Unfortunately, the Supreme Court has taken upon itself the role of interpreters of the ‘intent’ of the Constitution rather than the guardians of it. This goes against what both Jefferson, “To consider the judges as the ultimate arbiters of all constitutional questions is a very dangerous doctrine indeed, and one which would place us under the despotism of an oligarchy.” Madison, “I acknowledge, in the ordinary course of government, that the exposition of the laws and Constitution devolves upon the judicial; but I beg to know upon what principle it can be contended that any one department draws from the Constitution greater powers than another, in marking out the limits of the powers of the several departments. The Constitution is the charter of the people in the government; it specifies certain great powers as absolutely granted, and marks out the departments to exercise them. If the constitutional boundary of either be brought into question, I do not see that any one of these independent departments has more right than another to declare their sentiments on that point.” and Hamilton, “In the first place, there is not a syllable in the plan under consideration which directly empowers the national courts to construe the laws according to the spirit of the Constitution, or which gives them any greater latitude in this respect than may be claimed by the courts of every State.”

    Shame that a purported "American Citizen" has to learn his American History from a poster on his blog.

  21. Thanks for the schooling, Tom.

    The idea that they are all "individual" rights makes sense to me. I guess what we disagree on is whether there really is the need for a "militia." On Weer'd's blog, he said I'm the one living in a fantasy world. Maybe so.

  22. Simple question, Mike. Why WOULDN'T we need a Citizen Militia?

  23. actually, i agree that there's currently no need for a citizen militia. but the second amendment doesn't go away just because the militia did.

    the founders thought a militia was necessary; because of that belief, they wanted every individual citizen to have the right to own weapons. the first half of the amendment is explanation of their thinking, the second half bears the legal weight of declaring what the right of the people is to be.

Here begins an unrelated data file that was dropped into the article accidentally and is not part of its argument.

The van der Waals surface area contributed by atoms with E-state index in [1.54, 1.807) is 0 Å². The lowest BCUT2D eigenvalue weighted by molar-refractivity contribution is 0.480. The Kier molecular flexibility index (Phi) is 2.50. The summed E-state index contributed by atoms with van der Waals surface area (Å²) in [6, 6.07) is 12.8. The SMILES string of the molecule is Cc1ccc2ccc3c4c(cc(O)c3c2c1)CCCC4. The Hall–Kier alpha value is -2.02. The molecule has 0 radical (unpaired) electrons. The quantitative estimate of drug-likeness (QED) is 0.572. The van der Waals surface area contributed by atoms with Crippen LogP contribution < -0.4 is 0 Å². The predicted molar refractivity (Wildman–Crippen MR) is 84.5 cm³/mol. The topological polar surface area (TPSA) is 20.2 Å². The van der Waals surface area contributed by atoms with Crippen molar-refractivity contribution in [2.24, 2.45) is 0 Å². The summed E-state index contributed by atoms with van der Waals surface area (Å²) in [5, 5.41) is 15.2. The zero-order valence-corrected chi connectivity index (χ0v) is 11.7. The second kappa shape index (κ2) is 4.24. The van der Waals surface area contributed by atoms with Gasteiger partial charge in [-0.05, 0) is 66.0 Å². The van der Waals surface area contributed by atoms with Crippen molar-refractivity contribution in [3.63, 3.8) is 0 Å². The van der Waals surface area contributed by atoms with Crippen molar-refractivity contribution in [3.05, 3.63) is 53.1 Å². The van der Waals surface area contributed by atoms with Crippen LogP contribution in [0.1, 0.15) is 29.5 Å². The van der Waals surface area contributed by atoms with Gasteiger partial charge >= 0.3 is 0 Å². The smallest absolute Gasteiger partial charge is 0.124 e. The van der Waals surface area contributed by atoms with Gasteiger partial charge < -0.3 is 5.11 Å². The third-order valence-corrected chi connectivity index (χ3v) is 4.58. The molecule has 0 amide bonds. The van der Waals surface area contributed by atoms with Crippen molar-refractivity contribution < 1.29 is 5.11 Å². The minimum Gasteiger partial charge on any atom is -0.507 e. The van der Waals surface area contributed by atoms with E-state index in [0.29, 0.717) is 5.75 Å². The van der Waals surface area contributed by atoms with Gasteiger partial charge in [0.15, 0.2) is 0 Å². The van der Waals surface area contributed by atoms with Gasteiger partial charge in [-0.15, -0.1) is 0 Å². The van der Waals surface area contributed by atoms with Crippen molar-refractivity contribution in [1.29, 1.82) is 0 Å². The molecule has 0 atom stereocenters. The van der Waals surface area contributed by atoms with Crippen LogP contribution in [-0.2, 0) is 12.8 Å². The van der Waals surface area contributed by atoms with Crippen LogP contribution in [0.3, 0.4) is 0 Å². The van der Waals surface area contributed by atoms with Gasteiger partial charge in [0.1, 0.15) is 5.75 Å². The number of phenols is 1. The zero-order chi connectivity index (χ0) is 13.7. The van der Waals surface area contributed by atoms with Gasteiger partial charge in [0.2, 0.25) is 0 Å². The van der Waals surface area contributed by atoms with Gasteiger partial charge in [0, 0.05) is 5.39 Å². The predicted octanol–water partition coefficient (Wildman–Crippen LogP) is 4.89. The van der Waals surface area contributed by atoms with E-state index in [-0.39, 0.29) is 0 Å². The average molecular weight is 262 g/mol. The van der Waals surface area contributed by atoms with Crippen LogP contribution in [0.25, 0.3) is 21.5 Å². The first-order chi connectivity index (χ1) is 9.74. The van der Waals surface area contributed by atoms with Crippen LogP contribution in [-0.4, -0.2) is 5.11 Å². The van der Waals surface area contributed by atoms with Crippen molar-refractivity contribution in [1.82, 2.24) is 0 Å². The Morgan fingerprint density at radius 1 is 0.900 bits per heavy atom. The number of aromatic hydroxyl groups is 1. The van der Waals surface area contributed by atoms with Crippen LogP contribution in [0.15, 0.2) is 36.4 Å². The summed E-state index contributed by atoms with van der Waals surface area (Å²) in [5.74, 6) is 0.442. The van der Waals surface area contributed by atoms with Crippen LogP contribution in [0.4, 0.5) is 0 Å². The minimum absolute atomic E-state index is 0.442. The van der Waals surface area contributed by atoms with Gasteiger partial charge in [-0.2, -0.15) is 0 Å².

but the linkage there is explanatory, not conditional. the amendment doesn't say, "as long as a militia is necessary..."; it says "a well regulated militia being necessary..." --- that first part is some kind of political bone, thrown in as part of the compromising process or left over from wrangling with some earlier, wordier compromise. you'd have to torment your reading comprehension to read it as a necessary condition on the second part.

    well, the founders were wrong about a militia being necessary. we've got a (mostly) free and secure state without one right now. but that doesn't make the second half of the amendment void; the people still have a right to weapons, even if the reasoning originally used for why they ought to have that right no longer applies. no conditional in that language, after all.

    and, to be honest, i think the mere fact that the sky isn't falling and our nation isn't under dire threat because of our privately held guns should be reason enough to let us keep them. there is no compelling government interest in any gun ban; such a ban would do no good, and would possibly do some evil. if that's not good enough reason to allow us to keep our property, what ever could be?

  24. Sorry Mike & Nomen,

    But the need for a militia still exists, if nothing the federal & state government response to Katrina showed that.

    There was looting in the city of New Orleans after the hurricane, did the cops stop it? Not entirely, in some cases the COPS JOINED IN ON IT. Think about that, you are a shop owner, people are looting your store, they very people that Mike says should be the only ones with the guns are also LOOTING.

    The very fact that in other parts of the area people joined together, patrolled their neighborhoods and prevented any further problems is proof the concept, the reality of a militia still exists.

    Also, you are correct in that a militia isn't needed- most of the times. We have many, way too many if you ask me, layers of law enforcement that prevents crime from getting out of control most of the need for a militia.

    But a militia isn't called out unless there are problems so it's a catch-22; If we say we don't need a militia when we really need a militia it won't be there.

    Mike, you are always highlighting out of control cops (for even more see David Codrea's War On Guns blog), what is the last check on their behavior if it isn't an armed citizenry?

  25. There IS "A NEED FOR A MILITIA" MORE POWERFUL IN ARMS THAN THE CENTRAL GOVERNMENT to have the Constitutional Republic that was intended. Otherwise the public servants turn their masters into their slaves as has happened with the growth of a standing Army.

    Hamilton said in as many words :The French and Germans don't need a militia as they have mercenary soldiers to guard their borders that are quite capable of the task. They are protected from threats from outside their country by them but are at the same time OPPRESSED WITHIN THEIR COUNTRIES BORDERS by the same mercenaries at the whims of their rulers. Such is not the sort of Republic we desire.